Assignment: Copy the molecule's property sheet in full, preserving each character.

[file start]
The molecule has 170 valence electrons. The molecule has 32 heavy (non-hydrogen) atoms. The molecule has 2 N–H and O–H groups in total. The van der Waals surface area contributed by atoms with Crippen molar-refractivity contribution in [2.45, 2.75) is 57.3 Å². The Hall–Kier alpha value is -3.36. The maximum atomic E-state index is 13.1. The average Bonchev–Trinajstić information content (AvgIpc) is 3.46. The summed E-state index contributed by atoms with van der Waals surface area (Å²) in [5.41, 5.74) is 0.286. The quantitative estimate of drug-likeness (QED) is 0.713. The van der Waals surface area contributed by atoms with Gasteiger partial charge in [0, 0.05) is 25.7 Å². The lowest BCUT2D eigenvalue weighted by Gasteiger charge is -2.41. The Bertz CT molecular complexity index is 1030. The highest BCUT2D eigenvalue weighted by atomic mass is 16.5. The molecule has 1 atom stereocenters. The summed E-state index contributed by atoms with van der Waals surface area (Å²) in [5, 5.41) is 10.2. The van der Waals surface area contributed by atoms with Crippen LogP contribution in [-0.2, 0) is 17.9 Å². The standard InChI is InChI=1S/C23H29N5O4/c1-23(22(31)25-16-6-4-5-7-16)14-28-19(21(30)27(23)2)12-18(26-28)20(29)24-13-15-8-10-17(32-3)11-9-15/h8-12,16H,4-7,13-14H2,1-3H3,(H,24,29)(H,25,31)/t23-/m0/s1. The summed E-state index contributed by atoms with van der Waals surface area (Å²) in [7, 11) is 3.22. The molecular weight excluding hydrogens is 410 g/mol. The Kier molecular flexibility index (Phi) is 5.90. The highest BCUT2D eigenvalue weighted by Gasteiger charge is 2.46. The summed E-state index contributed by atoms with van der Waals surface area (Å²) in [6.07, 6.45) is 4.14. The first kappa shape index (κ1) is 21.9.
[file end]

The molecule has 170 valence electrons. The molecule has 32 heavy (non-hydrogen) atoms. The molecule has 2 N–H and O–H groups in total. The van der Waals surface area contributed by atoms with Crippen molar-refractivity contribution in [2.45, 2.75) is 57.3 Å². The Hall–Kier alpha value is -3.36. The maximum atomic E-state index is 13.1. The average Bonchev–Trinajstić information content (AvgIpc) is 3.46. The summed E-state index contributed by atoms with van der Waals surface area (Å²) in [5.41, 5.74) is 0.286. The quantitative estimate of drug-likeness (QED) is 0.713. The van der Waals surface area contributed by atoms with Gasteiger partial charge in [0, 0.05) is 25.7 Å². The lowest BCUT2D eigenvalue weighted by Gasteiger charge is -2.41. The Bertz CT molecular complexity index is 1030. The highest BCUT2D eigenvalue weighted by atomic mass is 16.5. The molecule has 1 atom stereocenters. The summed E-state index contributed by atoms with van der Waals surface area (Å²) in [5, 5.41) is 10.2. The van der Waals surface area contributed by atoms with Crippen LogP contribution in [-0.2, 0) is 17.9 Å². The standard InChI is InChI=1S/C23H29N5O4/c1-23(22(31)25-16-6-4-5-7-16)14-28-19(21(30)27(23)2)12-18(26-28)20(29)24-13-15-8-10-17(32-3)11-9-15/h8-12,16H,4-7,13-14H2,1-3H3,(H,24,29)(H,25,31)/t23-/m0/s1. The summed E-state index contributed by atoms with van der Waals surface area (Å²) in [7, 11) is 3.22. The molecular weight excluding hydrogens is 410 g/mol. The Kier molecular flexibility index (Phi) is 5.90. The highest BCUT2D eigenvalue weighted by Gasteiger charge is 2.46. The summed E-state index contributed by atoms with van der Waals surface area (Å²) in [6.07, 6.45) is 4.14. The first kappa shape index (κ1) is 21.9.